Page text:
17 Aug 2023
There has been a noticeable shift in recent years towards greater corporate responsibility and sustainability. Every organisation of a certain size has an Environmental, Social and Governance strategy. Social enterprises are leading the way, showcasing how businesses can combine purpose with profit. Social procurement is increasingly important, but that doesn’t mean social enterprisess can’t compete against traditional larger corporations or be deemed as an inferior ‘cheap option.’ That is a fundamental misunderstanding of their value and potential.
While larger corporations often prioritise profitability for their stakeholders, social enterprises have the dual mission of making money while also creating positive change. Societal benefits are a core part of operations and part of a dual purpose route to achieve sustainable growth.
We’re a tiny organisation. Most social enterprises are. But this smaller size allows them to pivot quickly in response to societal needs – and business needs. Social enterprises can often respond to last minute briefs by working with networks, not held back by cumbersome processes.
We know that the way business has always been done isn’t necessarily the way it should always be done in the future. The challenges the world faces today, from climate change to income inequality, require innovative solutions. Social enterprises can take the lead in addressing these challenges, offering a fresh perspective that large corporations can learn from. Great societal entrepreneurs think holistically about societal challenges and craft business models around them, rather than just following the traditional models. Would an ecosystem solely of social enterprises work? We’re not sure. But should they be part of a global economy and respected as much as major players? Yes, absolutely.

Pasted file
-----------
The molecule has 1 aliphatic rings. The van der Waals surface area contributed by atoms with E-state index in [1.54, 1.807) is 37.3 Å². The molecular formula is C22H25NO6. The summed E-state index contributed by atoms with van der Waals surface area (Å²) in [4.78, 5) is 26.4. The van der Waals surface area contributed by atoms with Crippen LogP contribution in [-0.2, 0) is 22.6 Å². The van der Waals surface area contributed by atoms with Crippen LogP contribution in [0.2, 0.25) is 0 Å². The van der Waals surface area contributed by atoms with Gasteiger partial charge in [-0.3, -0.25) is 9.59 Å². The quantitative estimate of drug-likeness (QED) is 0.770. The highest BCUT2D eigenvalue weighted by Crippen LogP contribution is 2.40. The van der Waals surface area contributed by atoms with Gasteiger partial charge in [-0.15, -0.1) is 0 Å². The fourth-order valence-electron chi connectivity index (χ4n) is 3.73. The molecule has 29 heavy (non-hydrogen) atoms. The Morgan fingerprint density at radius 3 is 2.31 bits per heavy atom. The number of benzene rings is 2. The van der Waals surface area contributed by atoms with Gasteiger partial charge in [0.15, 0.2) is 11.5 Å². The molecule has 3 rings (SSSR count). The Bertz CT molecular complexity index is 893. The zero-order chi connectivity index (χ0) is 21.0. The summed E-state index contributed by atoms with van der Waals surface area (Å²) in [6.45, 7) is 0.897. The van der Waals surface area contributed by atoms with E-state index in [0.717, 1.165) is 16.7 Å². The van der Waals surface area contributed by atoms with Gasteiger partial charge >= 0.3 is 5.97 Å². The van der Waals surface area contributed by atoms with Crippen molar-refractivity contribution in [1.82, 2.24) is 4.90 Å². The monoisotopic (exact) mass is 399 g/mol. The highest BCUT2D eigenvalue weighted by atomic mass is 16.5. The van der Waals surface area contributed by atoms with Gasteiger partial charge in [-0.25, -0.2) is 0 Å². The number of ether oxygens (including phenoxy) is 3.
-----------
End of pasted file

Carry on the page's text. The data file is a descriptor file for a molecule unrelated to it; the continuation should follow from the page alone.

Social enterprises are usually made up of passionate people- and as such they do good work. We make films we’re proud of, never scrimping on quality or professionalism. We don’t do it on a shoestring budget, or ever hand over something we don’t love. To think that social procurement should be charitable is entirely missing the point.
Modern employees and consumers are increasingly looking to align with organisations that reflect their values. By not just focusing on the bottom line but also on societal impact, social enterprises have a unique selling proposition that appeals to a growing demographic – and one your clients will probably be interested in.
The world is at a juncture where traditional business models are being re-evaluated. The ‘business as usual’ approach is no longer sustainable, given the global challenges we face. Social enterprises offer a new way of thinking, a model of delivery, and an approach that could shape the future of business, demonstrating how profitability and societal impact can go hand in hand. So don’t look down on us, but recognise our value, potential, and the indispensable role that social enterprises play in the modern business landscape.